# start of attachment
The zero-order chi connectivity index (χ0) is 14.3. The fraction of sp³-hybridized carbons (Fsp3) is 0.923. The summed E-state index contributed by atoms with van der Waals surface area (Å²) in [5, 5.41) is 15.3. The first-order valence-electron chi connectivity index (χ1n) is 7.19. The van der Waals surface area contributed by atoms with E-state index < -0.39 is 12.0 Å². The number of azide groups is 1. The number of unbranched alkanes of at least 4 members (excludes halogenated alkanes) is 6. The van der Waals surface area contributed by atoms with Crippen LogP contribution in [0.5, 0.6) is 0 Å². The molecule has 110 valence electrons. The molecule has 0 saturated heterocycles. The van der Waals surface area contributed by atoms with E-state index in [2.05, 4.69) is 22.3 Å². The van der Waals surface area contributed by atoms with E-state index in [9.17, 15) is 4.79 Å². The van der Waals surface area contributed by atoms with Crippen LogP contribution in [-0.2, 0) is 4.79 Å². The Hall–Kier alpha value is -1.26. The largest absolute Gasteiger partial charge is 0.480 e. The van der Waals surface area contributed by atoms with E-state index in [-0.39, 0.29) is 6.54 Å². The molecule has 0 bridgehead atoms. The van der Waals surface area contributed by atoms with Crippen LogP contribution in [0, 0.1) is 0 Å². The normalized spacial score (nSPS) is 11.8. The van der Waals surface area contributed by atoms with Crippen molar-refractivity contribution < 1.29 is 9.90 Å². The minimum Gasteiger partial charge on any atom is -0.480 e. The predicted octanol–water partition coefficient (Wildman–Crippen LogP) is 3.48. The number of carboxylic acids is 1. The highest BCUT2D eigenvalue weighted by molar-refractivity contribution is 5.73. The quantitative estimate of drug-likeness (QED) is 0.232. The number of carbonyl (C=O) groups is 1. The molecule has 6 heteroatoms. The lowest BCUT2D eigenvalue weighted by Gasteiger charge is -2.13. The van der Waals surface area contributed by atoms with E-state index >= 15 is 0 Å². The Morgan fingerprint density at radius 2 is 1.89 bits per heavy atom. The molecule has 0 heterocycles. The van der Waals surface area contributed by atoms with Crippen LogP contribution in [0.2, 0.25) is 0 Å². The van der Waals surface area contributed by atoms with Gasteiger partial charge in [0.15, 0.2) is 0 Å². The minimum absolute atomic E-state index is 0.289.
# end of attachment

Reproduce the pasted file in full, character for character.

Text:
The zero-order chi connectivity index (χ0) is 14.3. The fraction of sp³-hybridized carbons (Fsp3) is 0.923. The summed E-state index contributed by atoms with van der Waals surface area (Å²) in [5, 5.41) is 15.3. The first-order valence-electron chi connectivity index (χ1n) is 7.19. The van der Waals surface area contributed by atoms with E-state index < -0.39 is 12.0 Å². The number of azide groups is 1. The number of unbranched alkanes of at least 4 members (excludes halogenated alkanes) is 6. The van der Waals surface area contributed by atoms with Crippen LogP contribution in [0.5, 0.6) is 0 Å². The molecule has 110 valence electrons. The molecule has 0 saturated heterocycles. The van der Waals surface area contributed by atoms with E-state index in [2.05, 4.69) is 22.3 Å². The van der Waals surface area contributed by atoms with E-state index in [9.17, 15) is 4.79 Å². The van der Waals surface area contributed by atoms with Crippen LogP contribution in [-0.2, 0) is 4.79 Å². The Hall–Kier alpha value is -1.26. The largest absolute Gasteiger partial charge is 0.480 e. The van der Waals surface area contributed by atoms with E-state index in [-0.39, 0.29) is 6.54 Å². The molecule has 0 bridgehead atoms. The van der Waals surface area contributed by atoms with Crippen LogP contribution in [0, 0.1) is 0 Å². The normalized spacial score (nSPS) is 11.8. The van der Waals surface area contributed by atoms with Crippen molar-refractivity contribution < 1.29 is 9.90 Å². The minimum Gasteiger partial charge on any atom is -0.480 e. The predicted octanol–water partition coefficient (Wildman–Crippen LogP) is 3.48. The number of carboxylic acids is 1. The highest BCUT2D eigenvalue weighted by molar-refractivity contribution is 5.73. The quantitative estimate of drug-likeness (QED) is 0.232. The number of carbonyl (C=O) groups is 1. The molecule has 6 heteroatoms. The lowest BCUT2D eigenvalue weighted by Gasteiger charge is -2.13. The van der Waals surface area contributed by atoms with E-state index >= 15 is 0 Å². The Morgan fingerprint density at radius 2 is 1.89 bits per heavy atom. The molecule has 0 heterocycles. The van der Waals surface area contributed by atoms with Crippen LogP contribution in [0.2, 0.25) is 0 Å². The van der Waals surface area contributed by atoms with Gasteiger partial charge in [0.15, 0.2) is 0 Å². The minimum absolute atomic E-state index is 0.289.